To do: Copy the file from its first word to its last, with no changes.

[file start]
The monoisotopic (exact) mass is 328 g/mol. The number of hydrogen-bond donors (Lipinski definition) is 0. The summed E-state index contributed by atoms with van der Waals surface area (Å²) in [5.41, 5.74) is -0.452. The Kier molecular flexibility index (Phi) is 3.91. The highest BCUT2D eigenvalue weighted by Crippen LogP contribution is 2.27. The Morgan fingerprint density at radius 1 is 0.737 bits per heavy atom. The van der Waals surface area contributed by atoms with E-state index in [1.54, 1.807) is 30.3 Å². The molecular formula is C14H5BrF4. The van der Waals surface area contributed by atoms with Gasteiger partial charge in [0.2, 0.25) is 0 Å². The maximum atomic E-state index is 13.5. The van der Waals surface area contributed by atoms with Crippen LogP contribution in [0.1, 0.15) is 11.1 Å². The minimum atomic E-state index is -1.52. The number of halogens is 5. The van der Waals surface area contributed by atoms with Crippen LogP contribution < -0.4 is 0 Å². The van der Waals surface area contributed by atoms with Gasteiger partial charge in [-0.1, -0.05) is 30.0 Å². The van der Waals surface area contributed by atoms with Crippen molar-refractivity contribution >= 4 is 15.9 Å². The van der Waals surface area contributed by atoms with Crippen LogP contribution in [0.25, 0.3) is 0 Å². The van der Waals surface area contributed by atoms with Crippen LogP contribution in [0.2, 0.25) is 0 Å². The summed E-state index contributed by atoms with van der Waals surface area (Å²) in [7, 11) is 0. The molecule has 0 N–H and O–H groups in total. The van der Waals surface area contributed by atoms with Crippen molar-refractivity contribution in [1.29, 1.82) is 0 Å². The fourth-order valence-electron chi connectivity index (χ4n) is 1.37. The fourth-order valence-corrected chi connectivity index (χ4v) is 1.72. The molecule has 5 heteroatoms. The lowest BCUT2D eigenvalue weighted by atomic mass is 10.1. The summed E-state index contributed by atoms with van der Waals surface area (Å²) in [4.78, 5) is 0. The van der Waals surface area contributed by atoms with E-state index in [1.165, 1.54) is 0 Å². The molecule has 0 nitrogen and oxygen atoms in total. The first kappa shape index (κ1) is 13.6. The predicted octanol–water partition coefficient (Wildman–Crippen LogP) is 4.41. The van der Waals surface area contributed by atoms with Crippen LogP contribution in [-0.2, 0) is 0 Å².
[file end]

The monoisotopic (exact) mass is 328 g/mol. The number of hydrogen-bond donors (Lipinski definition) is 0. The summed E-state index contributed by atoms with van der Waals surface area (Å²) in [5.41, 5.74) is -0.452. The Kier molecular flexibility index (Phi) is 3.91. The highest BCUT2D eigenvalue weighted by Crippen LogP contribution is 2.27. The Morgan fingerprint density at radius 1 is 0.737 bits per heavy atom. The van der Waals surface area contributed by atoms with E-state index in [1.54, 1.807) is 30.3 Å². The molecular formula is C14H5BrF4. The van der Waals surface area contributed by atoms with Gasteiger partial charge in [0.2, 0.25) is 0 Å². The maximum atomic E-state index is 13.5. The van der Waals surface area contributed by atoms with Crippen LogP contribution in [0.1, 0.15) is 11.1 Å². The minimum atomic E-state index is -1.52. The number of halogens is 5. The van der Waals surface area contributed by atoms with Crippen LogP contribution < -0.4 is 0 Å². The van der Waals surface area contributed by atoms with Gasteiger partial charge in [-0.1, -0.05) is 30.0 Å². The van der Waals surface area contributed by atoms with Crippen molar-refractivity contribution >= 4 is 15.9 Å². The van der Waals surface area contributed by atoms with Crippen LogP contribution in [0.25, 0.3) is 0 Å². The van der Waals surface area contributed by atoms with Crippen LogP contribution in [0.2, 0.25) is 0 Å². The summed E-state index contributed by atoms with van der Waals surface area (Å²) in [7, 11) is 0. The molecule has 0 N–H and O–H groups in total. The van der Waals surface area contributed by atoms with Crippen molar-refractivity contribution in [1.29, 1.82) is 0 Å². The fourth-order valence-electron chi connectivity index (χ4n) is 1.37. The fourth-order valence-corrected chi connectivity index (χ4v) is 1.72. The molecule has 5 heteroatoms. The lowest BCUT2D eigenvalue weighted by atomic mass is 10.1. The summed E-state index contributed by atoms with van der Waals surface area (Å²) in [4.78, 5) is 0. The van der Waals surface area contributed by atoms with E-state index in [1.165, 1.54) is 0 Å². The molecule has 0 nitrogen and oxygen atoms in total. The first kappa shape index (κ1) is 13.6. The predicted octanol–water partition coefficient (Wildman–Crippen LogP) is 4.41. The van der Waals surface area contributed by atoms with Crippen LogP contribution in [-0.2, 0) is 0 Å².